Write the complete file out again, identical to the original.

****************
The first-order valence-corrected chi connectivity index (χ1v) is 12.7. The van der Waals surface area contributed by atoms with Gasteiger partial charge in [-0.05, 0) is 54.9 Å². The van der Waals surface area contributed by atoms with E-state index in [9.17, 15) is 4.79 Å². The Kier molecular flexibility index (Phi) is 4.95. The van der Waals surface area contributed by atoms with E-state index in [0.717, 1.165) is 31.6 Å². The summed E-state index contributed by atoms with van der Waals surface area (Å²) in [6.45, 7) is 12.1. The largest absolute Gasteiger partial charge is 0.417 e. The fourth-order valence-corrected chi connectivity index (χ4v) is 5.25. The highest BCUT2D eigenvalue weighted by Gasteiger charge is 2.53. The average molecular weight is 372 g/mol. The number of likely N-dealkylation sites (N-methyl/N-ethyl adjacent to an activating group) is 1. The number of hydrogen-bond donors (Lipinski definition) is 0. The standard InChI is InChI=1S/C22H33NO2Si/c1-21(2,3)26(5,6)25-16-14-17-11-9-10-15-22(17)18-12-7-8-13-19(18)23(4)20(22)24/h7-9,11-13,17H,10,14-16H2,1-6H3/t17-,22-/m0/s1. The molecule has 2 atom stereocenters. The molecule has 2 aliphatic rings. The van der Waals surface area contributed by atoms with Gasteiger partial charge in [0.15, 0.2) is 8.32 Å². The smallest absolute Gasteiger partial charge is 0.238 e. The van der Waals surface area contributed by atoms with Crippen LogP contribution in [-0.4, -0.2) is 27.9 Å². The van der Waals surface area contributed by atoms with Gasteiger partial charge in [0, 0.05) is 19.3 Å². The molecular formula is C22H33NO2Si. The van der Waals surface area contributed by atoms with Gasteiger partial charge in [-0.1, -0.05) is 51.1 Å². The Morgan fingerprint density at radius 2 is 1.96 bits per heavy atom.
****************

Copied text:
The first-order valence-corrected chi connectivity index (χ1v) is 12.7. The van der Waals surface area contributed by atoms with Gasteiger partial charge in [-0.05, 0) is 54.9 Å². The van der Waals surface area contributed by atoms with E-state index in [9.17, 15) is 4.79 Å². The Kier molecular flexibility index (Phi) is 4.95. The van der Waals surface area contributed by atoms with E-state index in [0.717, 1.165) is 31.6 Å². The summed E-state index contributed by atoms with van der Waals surface area (Å²) in [6.45, 7) is 12.1. The largest absolute Gasteiger partial charge is 0.417 e. The fourth-order valence-corrected chi connectivity index (χ4v) is 5.25. The highest BCUT2D eigenvalue weighted by Gasteiger charge is 2.53. The average molecular weight is 372 g/mol. The number of likely N-dealkylation sites (N-methyl/N-ethyl adjacent to an activating group) is 1. The number of hydrogen-bond donors (Lipinski definition) is 0. The standard InChI is InChI=1S/C22H33NO2Si/c1-21(2,3)26(5,6)25-16-14-17-11-9-10-15-22(17)18-12-7-8-13-19(18)23(4)20(22)24/h7-9,11-13,17H,10,14-16H2,1-6H3/t17-,22-/m0/s1. The molecule has 2 atom stereocenters. The molecule has 2 aliphatic rings. The van der Waals surface area contributed by atoms with Gasteiger partial charge in [0.15, 0.2) is 8.32 Å². The smallest absolute Gasteiger partial charge is 0.238 e. The van der Waals surface area contributed by atoms with Crippen LogP contribution in [-0.4, -0.2) is 27.9 Å². The van der Waals surface area contributed by atoms with Gasteiger partial charge in [0, 0.05) is 19.3 Å². The molecular formula is C22H33NO2Si. The van der Waals surface area contributed by atoms with Gasteiger partial charge in [-0.1, -0.05) is 51.1 Å². The Morgan fingerprint density at radius 2 is 1.96 bits per heavy atom.